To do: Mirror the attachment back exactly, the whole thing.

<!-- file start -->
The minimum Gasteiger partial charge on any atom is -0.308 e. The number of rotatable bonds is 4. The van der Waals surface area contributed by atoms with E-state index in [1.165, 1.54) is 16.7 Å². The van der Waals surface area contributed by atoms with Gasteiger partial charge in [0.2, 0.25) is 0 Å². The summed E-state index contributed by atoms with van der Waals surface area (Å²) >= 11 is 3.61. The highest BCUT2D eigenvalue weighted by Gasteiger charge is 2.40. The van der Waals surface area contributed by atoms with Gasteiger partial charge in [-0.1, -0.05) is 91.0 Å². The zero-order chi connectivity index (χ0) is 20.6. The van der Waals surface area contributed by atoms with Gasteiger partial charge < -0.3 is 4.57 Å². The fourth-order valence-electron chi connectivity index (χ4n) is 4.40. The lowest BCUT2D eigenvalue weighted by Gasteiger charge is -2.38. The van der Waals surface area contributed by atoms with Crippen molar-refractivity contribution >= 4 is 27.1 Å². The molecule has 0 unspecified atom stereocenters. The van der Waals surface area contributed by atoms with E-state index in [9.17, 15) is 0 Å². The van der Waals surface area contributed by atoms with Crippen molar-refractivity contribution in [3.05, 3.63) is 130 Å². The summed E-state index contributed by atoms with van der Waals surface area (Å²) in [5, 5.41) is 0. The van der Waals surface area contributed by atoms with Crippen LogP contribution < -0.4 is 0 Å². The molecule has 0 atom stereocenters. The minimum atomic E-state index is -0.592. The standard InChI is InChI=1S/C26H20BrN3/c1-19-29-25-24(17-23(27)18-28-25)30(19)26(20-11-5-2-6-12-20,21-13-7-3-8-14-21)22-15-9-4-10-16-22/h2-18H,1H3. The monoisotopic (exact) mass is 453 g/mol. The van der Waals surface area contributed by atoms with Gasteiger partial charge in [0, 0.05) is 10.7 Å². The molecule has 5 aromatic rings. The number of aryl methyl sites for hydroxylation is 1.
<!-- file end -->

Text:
The minimum Gasteiger partial charge on any atom is -0.308 e. The number of rotatable bonds is 4. The van der Waals surface area contributed by atoms with E-state index in [1.165, 1.54) is 16.7 Å². The van der Waals surface area contributed by atoms with Gasteiger partial charge in [0.2, 0.25) is 0 Å². The summed E-state index contributed by atoms with van der Waals surface area (Å²) >= 11 is 3.61. The highest BCUT2D eigenvalue weighted by Gasteiger charge is 2.40. The van der Waals surface area contributed by atoms with Gasteiger partial charge in [-0.1, -0.05) is 91.0 Å². The zero-order chi connectivity index (χ0) is 20.6. The van der Waals surface area contributed by atoms with Gasteiger partial charge < -0.3 is 4.57 Å². The fourth-order valence-electron chi connectivity index (χ4n) is 4.40. The lowest BCUT2D eigenvalue weighted by Gasteiger charge is -2.38. The van der Waals surface area contributed by atoms with Crippen molar-refractivity contribution >= 4 is 27.1 Å². The molecule has 0 unspecified atom stereocenters. The van der Waals surface area contributed by atoms with E-state index in [9.17, 15) is 0 Å². The van der Waals surface area contributed by atoms with Crippen molar-refractivity contribution in [3.05, 3.63) is 130 Å². The summed E-state index contributed by atoms with van der Waals surface area (Å²) in [5, 5.41) is 0. The van der Waals surface area contributed by atoms with Crippen LogP contribution < -0.4 is 0 Å². The molecule has 0 atom stereocenters. The minimum atomic E-state index is -0.592. The standard InChI is InChI=1S/C26H20BrN3/c1-19-29-25-24(17-23(27)18-28-25)30(19)26(20-11-5-2-6-12-20,21-13-7-3-8-14-21)22-15-9-4-10-16-22/h2-18H,1H3. The monoisotopic (exact) mass is 453 g/mol. The van der Waals surface area contributed by atoms with Gasteiger partial charge in [0, 0.05) is 10.7 Å². The molecule has 5 aromatic rings. The number of aryl methyl sites for hydroxylation is 1.